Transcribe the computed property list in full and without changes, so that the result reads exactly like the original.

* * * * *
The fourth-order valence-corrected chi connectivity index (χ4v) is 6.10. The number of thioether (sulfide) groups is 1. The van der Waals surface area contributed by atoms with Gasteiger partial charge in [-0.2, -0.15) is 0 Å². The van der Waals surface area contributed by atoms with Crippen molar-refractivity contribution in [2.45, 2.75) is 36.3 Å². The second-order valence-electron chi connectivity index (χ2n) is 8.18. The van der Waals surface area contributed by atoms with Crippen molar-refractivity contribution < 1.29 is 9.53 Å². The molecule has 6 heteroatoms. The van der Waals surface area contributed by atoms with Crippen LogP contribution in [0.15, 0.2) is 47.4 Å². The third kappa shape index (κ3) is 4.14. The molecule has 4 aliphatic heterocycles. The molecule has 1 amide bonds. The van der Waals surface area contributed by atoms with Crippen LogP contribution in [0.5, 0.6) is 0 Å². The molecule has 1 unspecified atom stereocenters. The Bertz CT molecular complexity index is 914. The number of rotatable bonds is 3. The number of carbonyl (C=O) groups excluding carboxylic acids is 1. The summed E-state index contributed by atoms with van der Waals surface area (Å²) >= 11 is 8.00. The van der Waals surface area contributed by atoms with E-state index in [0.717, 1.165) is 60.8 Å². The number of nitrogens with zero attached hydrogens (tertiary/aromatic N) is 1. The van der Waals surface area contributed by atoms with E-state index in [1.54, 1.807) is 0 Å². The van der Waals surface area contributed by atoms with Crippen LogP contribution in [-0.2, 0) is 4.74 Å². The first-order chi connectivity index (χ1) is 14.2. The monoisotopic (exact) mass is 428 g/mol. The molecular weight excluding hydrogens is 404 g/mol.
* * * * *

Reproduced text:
The fourth-order valence-corrected chi connectivity index (χ4v) is 6.10. The number of thioether (sulfide) groups is 1. The van der Waals surface area contributed by atoms with Gasteiger partial charge in [-0.2, -0.15) is 0 Å². The van der Waals surface area contributed by atoms with Crippen molar-refractivity contribution in [2.45, 2.75) is 36.3 Å². The second-order valence-electron chi connectivity index (χ2n) is 8.18. The van der Waals surface area contributed by atoms with Crippen molar-refractivity contribution < 1.29 is 9.53 Å². The molecule has 6 heteroatoms. The van der Waals surface area contributed by atoms with Crippen LogP contribution in [0.15, 0.2) is 47.4 Å². The third kappa shape index (κ3) is 4.14. The molecule has 4 aliphatic heterocycles. The molecule has 1 amide bonds. The van der Waals surface area contributed by atoms with Crippen LogP contribution in [0.5, 0.6) is 0 Å². The molecule has 1 unspecified atom stereocenters. The Bertz CT molecular complexity index is 914. The number of rotatable bonds is 3. The number of carbonyl (C=O) groups excluding carboxylic acids is 1. The summed E-state index contributed by atoms with van der Waals surface area (Å²) >= 11 is 8.00. The van der Waals surface area contributed by atoms with E-state index in [0.717, 1.165) is 60.8 Å². The number of nitrogens with zero attached hydrogens (tertiary/aromatic N) is 1. The van der Waals surface area contributed by atoms with E-state index in [1.54, 1.807) is 0 Å². The van der Waals surface area contributed by atoms with Crippen LogP contribution in [-0.2, 0) is 4.74 Å². The first-order chi connectivity index (χ1) is 14.2. The monoisotopic (exact) mass is 428 g/mol. The molecular weight excluding hydrogens is 404 g/mol.